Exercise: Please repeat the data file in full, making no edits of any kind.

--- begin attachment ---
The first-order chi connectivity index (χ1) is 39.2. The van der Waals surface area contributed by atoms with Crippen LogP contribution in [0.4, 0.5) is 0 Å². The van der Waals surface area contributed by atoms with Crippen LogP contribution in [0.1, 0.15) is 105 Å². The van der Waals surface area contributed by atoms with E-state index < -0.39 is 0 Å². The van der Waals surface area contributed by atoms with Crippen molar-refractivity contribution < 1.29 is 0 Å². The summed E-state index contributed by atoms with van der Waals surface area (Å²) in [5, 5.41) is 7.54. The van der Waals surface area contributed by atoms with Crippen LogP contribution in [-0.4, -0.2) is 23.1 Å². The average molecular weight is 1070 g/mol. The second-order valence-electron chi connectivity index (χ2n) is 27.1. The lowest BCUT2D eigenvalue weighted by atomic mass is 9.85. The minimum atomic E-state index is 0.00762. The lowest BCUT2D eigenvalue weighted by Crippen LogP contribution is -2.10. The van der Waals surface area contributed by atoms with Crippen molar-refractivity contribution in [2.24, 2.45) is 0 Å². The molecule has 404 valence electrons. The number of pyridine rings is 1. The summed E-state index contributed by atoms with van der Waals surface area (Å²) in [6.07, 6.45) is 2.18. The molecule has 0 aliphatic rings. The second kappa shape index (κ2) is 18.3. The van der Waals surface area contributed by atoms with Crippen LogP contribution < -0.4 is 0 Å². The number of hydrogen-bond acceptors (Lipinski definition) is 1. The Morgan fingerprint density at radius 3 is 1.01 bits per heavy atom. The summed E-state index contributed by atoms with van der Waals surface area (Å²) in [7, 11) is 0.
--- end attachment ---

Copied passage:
The first-order chi connectivity index (χ1) is 39.2. The van der Waals surface area contributed by atoms with Crippen LogP contribution in [0.4, 0.5) is 0 Å². The van der Waals surface area contributed by atoms with Crippen LogP contribution in [0.1, 0.15) is 105 Å². The van der Waals surface area contributed by atoms with E-state index < -0.39 is 0 Å². The van der Waals surface area contributed by atoms with Crippen molar-refractivity contribution < 1.29 is 0 Å². The summed E-state index contributed by atoms with van der Waals surface area (Å²) in [5, 5.41) is 7.54. The van der Waals surface area contributed by atoms with Crippen LogP contribution in [-0.4, -0.2) is 23.1 Å². The average molecular weight is 1070 g/mol. The second-order valence-electron chi connectivity index (χ2n) is 27.1. The lowest BCUT2D eigenvalue weighted by atomic mass is 9.85. The minimum atomic E-state index is 0.00762. The lowest BCUT2D eigenvalue weighted by Crippen LogP contribution is -2.10. The van der Waals surface area contributed by atoms with Crippen molar-refractivity contribution in [2.24, 2.45) is 0 Å². The molecule has 404 valence electrons. The number of pyridine rings is 1. The summed E-state index contributed by atoms with van der Waals surface area (Å²) in [6.07, 6.45) is 2.18. The molecule has 0 aliphatic rings. The second kappa shape index (κ2) is 18.3. The van der Waals surface area contributed by atoms with Crippen LogP contribution < -0.4 is 0 Å². The number of hydrogen-bond acceptors (Lipinski definition) is 1. The Morgan fingerprint density at radius 3 is 1.01 bits per heavy atom. The summed E-state index contributed by atoms with van der Waals surface area (Å²) in [7, 11) is 0.